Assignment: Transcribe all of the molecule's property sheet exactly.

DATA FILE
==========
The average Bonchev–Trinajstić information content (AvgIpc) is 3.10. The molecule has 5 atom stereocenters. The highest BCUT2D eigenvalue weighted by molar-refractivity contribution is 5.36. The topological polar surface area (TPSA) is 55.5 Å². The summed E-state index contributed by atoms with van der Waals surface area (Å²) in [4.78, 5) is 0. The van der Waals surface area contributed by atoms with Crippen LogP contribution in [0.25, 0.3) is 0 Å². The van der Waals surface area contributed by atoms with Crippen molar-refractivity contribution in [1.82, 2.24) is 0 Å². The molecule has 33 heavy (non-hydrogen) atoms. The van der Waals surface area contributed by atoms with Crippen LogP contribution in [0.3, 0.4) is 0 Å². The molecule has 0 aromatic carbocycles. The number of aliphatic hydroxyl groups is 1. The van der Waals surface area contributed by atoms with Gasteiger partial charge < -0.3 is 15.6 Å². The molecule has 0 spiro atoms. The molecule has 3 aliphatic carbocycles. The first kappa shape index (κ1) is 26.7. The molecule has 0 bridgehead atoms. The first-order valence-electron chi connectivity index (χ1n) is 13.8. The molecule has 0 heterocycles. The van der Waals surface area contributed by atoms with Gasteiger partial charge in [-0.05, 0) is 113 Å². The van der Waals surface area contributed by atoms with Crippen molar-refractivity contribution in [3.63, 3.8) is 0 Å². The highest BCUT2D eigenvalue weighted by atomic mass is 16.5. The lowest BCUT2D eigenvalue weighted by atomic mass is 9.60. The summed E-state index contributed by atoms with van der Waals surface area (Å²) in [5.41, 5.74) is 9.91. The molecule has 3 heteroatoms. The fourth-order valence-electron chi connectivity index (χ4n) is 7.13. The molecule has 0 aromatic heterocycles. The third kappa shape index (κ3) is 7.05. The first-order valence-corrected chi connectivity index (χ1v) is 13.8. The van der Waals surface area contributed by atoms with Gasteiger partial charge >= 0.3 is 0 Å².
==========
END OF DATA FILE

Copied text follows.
The average Bonchev–Trinajstić information content (AvgIpc) is 3.10. The molecule has 5 atom stereocenters. The highest BCUT2D eigenvalue weighted by molar-refractivity contribution is 5.36. The topological polar surface area (TPSA) is 55.5 Å². The summed E-state index contributed by atoms with van der Waals surface area (Å²) in [4.78, 5) is 0. The van der Waals surface area contributed by atoms with Crippen LogP contribution in [0.25, 0.3) is 0 Å². The van der Waals surface area contributed by atoms with Crippen molar-refractivity contribution in [1.82, 2.24) is 0 Å². The molecule has 33 heavy (non-hydrogen) atoms. The van der Waals surface area contributed by atoms with Crippen LogP contribution in [0.3, 0.4) is 0 Å². The molecule has 0 aromatic carbocycles. The number of aliphatic hydroxyl groups is 1. The van der Waals surface area contributed by atoms with Gasteiger partial charge < -0.3 is 15.6 Å². The molecule has 0 spiro atoms. The molecule has 3 aliphatic carbocycles. The first kappa shape index (κ1) is 26.7. The molecule has 0 bridgehead atoms. The first-order valence-electron chi connectivity index (χ1n) is 13.8. The molecule has 0 heterocycles. The van der Waals surface area contributed by atoms with Gasteiger partial charge in [-0.05, 0) is 113 Å². The van der Waals surface area contributed by atoms with Crippen molar-refractivity contribution in [3.63, 3.8) is 0 Å². The highest BCUT2D eigenvalue weighted by atomic mass is 16.5. The lowest BCUT2D eigenvalue weighted by atomic mass is 9.60. The summed E-state index contributed by atoms with van der Waals surface area (Å²) in [5.41, 5.74) is 9.91. The molecule has 3 heteroatoms. The fourth-order valence-electron chi connectivity index (χ4n) is 7.13. The molecule has 0 aromatic heterocycles. The third kappa shape index (κ3) is 7.05. The first-order valence-corrected chi connectivity index (χ1v) is 13.8. The van der Waals surface area contributed by atoms with Gasteiger partial charge >= 0.3 is 0 Å².